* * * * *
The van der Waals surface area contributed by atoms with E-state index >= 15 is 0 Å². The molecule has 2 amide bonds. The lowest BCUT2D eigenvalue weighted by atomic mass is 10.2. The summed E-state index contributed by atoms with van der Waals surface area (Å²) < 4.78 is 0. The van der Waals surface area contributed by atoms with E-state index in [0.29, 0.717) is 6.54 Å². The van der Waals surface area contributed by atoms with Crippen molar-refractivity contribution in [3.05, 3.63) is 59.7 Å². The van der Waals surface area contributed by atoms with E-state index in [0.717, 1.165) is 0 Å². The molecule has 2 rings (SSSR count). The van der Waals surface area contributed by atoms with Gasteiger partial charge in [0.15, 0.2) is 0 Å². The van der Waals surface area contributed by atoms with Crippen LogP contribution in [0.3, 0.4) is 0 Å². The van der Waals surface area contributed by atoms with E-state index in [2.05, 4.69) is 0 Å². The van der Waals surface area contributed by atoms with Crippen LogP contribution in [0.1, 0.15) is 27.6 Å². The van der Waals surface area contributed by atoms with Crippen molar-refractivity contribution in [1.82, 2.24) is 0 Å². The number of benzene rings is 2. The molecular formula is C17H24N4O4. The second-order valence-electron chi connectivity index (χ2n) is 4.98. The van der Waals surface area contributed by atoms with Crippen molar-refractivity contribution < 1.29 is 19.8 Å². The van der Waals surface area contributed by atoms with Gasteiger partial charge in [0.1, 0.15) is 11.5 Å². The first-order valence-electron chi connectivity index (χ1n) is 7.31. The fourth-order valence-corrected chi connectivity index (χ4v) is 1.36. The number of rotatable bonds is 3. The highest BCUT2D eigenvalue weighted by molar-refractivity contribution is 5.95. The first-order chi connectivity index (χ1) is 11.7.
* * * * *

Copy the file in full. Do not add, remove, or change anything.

The van der Waals surface area contributed by atoms with E-state index >= 15 is 0 Å². The molecule has 2 amide bonds. The lowest BCUT2D eigenvalue weighted by atomic mass is 10.2. The summed E-state index contributed by atoms with van der Waals surface area (Å²) < 4.78 is 0. The van der Waals surface area contributed by atoms with E-state index in [0.29, 0.717) is 6.54 Å². The van der Waals surface area contributed by atoms with Crippen molar-refractivity contribution in [3.05, 3.63) is 59.7 Å². The van der Waals surface area contributed by atoms with E-state index in [0.717, 1.165) is 0 Å². The molecule has 2 rings (SSSR count). The van der Waals surface area contributed by atoms with Gasteiger partial charge in [0.15, 0.2) is 0 Å². The van der Waals surface area contributed by atoms with Crippen LogP contribution in [0.3, 0.4) is 0 Å². The van der Waals surface area contributed by atoms with E-state index in [2.05, 4.69) is 0 Å². The van der Waals surface area contributed by atoms with Crippen LogP contribution in [0.1, 0.15) is 27.6 Å². The van der Waals surface area contributed by atoms with Crippen molar-refractivity contribution in [1.82, 2.24) is 0 Å². The number of benzene rings is 2. The molecular formula is C17H24N4O4. The second-order valence-electron chi connectivity index (χ2n) is 4.98. The van der Waals surface area contributed by atoms with Crippen molar-refractivity contribution < 1.29 is 19.8 Å². The van der Waals surface area contributed by atoms with Gasteiger partial charge in [0.1, 0.15) is 11.5 Å². The first-order valence-electron chi connectivity index (χ1n) is 7.31. The fourth-order valence-corrected chi connectivity index (χ4v) is 1.36. The number of rotatable bonds is 3. The highest BCUT2D eigenvalue weighted by molar-refractivity contribution is 5.95. The first-order chi connectivity index (χ1) is 11.7.